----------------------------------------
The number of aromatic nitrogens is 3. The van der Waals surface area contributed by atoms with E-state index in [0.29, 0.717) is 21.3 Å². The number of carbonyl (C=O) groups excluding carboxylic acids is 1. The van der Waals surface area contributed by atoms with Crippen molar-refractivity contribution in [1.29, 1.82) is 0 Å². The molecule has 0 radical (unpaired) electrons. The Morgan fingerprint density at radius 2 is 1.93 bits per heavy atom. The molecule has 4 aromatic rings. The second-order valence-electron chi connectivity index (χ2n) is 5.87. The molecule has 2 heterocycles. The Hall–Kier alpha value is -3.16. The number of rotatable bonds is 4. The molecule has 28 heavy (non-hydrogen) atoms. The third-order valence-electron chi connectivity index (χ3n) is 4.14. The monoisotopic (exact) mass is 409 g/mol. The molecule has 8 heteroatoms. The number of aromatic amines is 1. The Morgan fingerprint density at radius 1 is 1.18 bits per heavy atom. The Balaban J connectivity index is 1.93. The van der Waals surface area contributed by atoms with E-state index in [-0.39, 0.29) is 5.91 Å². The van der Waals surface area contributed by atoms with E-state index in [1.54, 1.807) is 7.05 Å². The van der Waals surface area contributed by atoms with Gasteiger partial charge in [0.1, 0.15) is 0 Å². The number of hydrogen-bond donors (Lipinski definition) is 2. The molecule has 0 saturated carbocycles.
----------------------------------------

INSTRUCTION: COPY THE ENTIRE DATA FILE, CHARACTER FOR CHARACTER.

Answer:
The number of aromatic nitrogens is 3. The van der Waals surface area contributed by atoms with E-state index in [0.29, 0.717) is 21.3 Å². The number of carbonyl (C=O) groups excluding carboxylic acids is 1. The van der Waals surface area contributed by atoms with Crippen molar-refractivity contribution in [1.29, 1.82) is 0 Å². The molecule has 0 radical (unpaired) electrons. The Morgan fingerprint density at radius 2 is 1.93 bits per heavy atom. The molecule has 4 aromatic rings. The second-order valence-electron chi connectivity index (χ2n) is 5.87. The molecule has 2 heterocycles. The Hall–Kier alpha value is -3.16. The number of rotatable bonds is 4. The molecule has 28 heavy (non-hydrogen) atoms. The third-order valence-electron chi connectivity index (χ3n) is 4.14. The monoisotopic (exact) mass is 409 g/mol. The molecule has 8 heteroatoms. The number of aromatic amines is 1. The Morgan fingerprint density at radius 1 is 1.18 bits per heavy atom. The Balaban J connectivity index is 1.93. The van der Waals surface area contributed by atoms with E-state index in [-0.39, 0.29) is 5.91 Å². The van der Waals surface area contributed by atoms with E-state index in [1.54, 1.807) is 7.05 Å². The van der Waals surface area contributed by atoms with Gasteiger partial charge in [0.1, 0.15) is 0 Å². The number of hydrogen-bond donors (Lipinski definition) is 2. The molecule has 0 saturated carbocycles.